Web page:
As Tacitus remarks of the Britons, “They even adopted our fashion of dress, and started wearing the toga; little by little they were drawn to touches of vice, such as colonnades, baths, and fancy conversations. Because they didn’t know better, they called it ‘civilization,’ when it was part of their slavery” (idque apud imperitos [...]
The inventive language created by doctors the world over to insult their patients – or each other – is in danger of becoming extinct.
So says a doctor who has spent four years charting more than 200 colourful examples. (…). The increasing rate of litigation means that there is a far higher chance that doctors [...]
So I’m reading the paper by G.P. Murdock that was cited the other day (anthropologists are a detestable bunch of bubble-prickers) and I’m enjoying it. Murdock discusses the problem of making general inferences about societies without taking all the variation into account. In short, you can’t make general conclusions just by looking at western [...]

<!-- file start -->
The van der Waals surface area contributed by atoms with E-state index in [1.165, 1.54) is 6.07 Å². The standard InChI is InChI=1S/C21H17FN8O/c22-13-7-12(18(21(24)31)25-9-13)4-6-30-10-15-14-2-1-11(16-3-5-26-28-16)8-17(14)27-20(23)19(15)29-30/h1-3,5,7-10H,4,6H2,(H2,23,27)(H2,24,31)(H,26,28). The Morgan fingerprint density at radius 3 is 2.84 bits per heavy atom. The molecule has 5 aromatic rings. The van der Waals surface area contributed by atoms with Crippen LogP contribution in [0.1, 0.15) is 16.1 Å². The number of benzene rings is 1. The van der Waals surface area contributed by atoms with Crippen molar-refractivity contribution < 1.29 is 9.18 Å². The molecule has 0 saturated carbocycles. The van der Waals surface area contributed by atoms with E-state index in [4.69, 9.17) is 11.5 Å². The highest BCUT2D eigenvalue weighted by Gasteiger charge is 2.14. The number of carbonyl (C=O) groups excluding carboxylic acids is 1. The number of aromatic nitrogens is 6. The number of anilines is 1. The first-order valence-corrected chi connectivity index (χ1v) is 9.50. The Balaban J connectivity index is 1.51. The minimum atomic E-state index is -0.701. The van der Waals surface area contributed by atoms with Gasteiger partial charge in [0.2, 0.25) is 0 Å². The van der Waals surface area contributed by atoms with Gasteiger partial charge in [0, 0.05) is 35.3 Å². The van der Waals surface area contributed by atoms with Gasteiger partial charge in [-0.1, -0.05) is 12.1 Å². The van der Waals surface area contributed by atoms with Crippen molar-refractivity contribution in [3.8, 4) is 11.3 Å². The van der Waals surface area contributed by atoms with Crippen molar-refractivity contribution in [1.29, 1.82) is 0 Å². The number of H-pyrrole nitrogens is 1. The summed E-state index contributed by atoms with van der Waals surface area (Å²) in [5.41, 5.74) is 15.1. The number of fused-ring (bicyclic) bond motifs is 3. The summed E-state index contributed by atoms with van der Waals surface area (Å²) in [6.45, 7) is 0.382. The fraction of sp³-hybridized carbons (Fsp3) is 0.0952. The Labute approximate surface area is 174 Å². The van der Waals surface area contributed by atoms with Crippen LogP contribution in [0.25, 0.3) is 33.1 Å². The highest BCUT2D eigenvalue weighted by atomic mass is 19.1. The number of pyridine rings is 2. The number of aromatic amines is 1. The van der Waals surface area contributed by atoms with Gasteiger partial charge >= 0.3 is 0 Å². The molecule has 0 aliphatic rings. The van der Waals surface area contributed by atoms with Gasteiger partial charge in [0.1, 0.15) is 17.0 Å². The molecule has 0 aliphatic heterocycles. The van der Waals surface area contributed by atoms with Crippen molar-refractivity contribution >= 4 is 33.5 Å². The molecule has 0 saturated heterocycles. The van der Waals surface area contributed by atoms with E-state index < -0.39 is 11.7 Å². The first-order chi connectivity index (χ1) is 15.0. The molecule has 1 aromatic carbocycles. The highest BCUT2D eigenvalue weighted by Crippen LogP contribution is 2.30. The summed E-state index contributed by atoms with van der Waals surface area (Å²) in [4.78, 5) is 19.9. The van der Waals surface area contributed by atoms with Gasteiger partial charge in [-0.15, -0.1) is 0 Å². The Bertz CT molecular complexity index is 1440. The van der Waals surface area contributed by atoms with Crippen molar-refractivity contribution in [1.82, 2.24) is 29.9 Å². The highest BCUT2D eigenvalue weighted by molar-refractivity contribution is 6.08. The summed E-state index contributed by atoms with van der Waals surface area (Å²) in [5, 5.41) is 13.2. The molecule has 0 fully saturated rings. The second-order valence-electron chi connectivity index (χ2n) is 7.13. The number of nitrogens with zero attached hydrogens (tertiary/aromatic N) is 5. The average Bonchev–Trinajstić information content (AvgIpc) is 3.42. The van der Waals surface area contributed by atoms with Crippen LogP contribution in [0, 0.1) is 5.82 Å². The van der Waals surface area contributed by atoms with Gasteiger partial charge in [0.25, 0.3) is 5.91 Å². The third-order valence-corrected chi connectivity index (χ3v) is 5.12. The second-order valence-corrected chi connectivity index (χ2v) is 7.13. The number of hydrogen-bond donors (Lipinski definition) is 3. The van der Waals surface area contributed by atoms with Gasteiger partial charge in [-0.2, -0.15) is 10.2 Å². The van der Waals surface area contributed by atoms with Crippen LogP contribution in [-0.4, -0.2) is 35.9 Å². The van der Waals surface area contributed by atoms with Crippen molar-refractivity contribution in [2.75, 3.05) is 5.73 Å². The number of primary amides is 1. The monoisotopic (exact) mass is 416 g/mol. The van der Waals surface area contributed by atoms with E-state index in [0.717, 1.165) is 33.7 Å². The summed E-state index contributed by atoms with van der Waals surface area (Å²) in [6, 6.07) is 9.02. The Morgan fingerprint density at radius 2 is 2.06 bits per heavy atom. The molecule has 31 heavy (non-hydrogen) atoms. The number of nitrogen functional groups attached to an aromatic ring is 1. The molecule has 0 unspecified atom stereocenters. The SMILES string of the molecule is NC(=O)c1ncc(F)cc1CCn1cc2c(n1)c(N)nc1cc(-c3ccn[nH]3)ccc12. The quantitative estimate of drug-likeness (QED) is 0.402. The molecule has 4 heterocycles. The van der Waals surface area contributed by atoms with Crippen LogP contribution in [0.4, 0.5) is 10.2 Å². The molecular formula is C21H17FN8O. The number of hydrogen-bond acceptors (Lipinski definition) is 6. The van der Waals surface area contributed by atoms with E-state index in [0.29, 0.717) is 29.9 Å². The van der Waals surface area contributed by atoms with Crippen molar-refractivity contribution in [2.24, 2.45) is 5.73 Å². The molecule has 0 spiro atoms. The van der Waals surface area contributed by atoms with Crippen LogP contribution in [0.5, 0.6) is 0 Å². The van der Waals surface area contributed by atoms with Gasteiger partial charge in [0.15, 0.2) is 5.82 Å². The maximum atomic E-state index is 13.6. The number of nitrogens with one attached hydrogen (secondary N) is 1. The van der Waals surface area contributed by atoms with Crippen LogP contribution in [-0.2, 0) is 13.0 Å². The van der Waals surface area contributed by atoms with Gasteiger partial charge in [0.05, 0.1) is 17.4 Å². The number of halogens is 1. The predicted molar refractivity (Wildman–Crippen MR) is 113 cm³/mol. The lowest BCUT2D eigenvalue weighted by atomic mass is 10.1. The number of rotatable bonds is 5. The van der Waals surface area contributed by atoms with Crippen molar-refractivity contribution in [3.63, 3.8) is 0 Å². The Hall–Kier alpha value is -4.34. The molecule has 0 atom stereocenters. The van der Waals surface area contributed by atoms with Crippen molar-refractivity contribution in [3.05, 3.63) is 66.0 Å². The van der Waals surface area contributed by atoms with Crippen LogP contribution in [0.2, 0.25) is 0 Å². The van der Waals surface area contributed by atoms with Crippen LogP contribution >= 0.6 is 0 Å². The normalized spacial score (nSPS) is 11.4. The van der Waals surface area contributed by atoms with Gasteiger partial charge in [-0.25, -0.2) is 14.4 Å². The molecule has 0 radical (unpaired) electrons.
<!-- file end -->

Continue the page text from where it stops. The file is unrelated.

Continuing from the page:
The December issue of Molecular Biology and Evolution is out, and my pick is the new paper by Thomas Lepage, Dave Bryant, Hervé Philippe and Nicolas Lartillot which reviews and compares the recent work on Relaxed Clock models for phylogenetic dating. These relaxed clock models are rapidly becoming the weapon of choice for dating [...]
I have just read a rather wonderful paper by Robert L. Carneiro (personal website) – “Can anthropology be made a science? A retrospective glance” – which is a look back at his long career in Anthropology.
I’ve excerpted a quote here which I think (unfortunately) sums up a common viewpoint in anthropology [...]
Today, Nature has a new paper arguing that whales evolved from Eocene-era artiodactyls in India:
Although the first ten million years of whale evolution are documented by a remarkable series of fossil skeletons, the link to the ancestor of cetaceans has been missing. It was known that whales are related to even-toed ungulates (artiodactyls), but [...]
From the “we-may-have-oversold-this” quote file -
To the ancient Greeks, people speaking other languages often sounded like they were saying “bar bar bar”. The bar-bar speakers became known as “barbarians“.
How people hear and interpret other languages that they don’t speak is quite fascinating. Unfortunately, it’s often used derogatively (like the “barbarians” above). For example, I’ve heard the rather racist [...]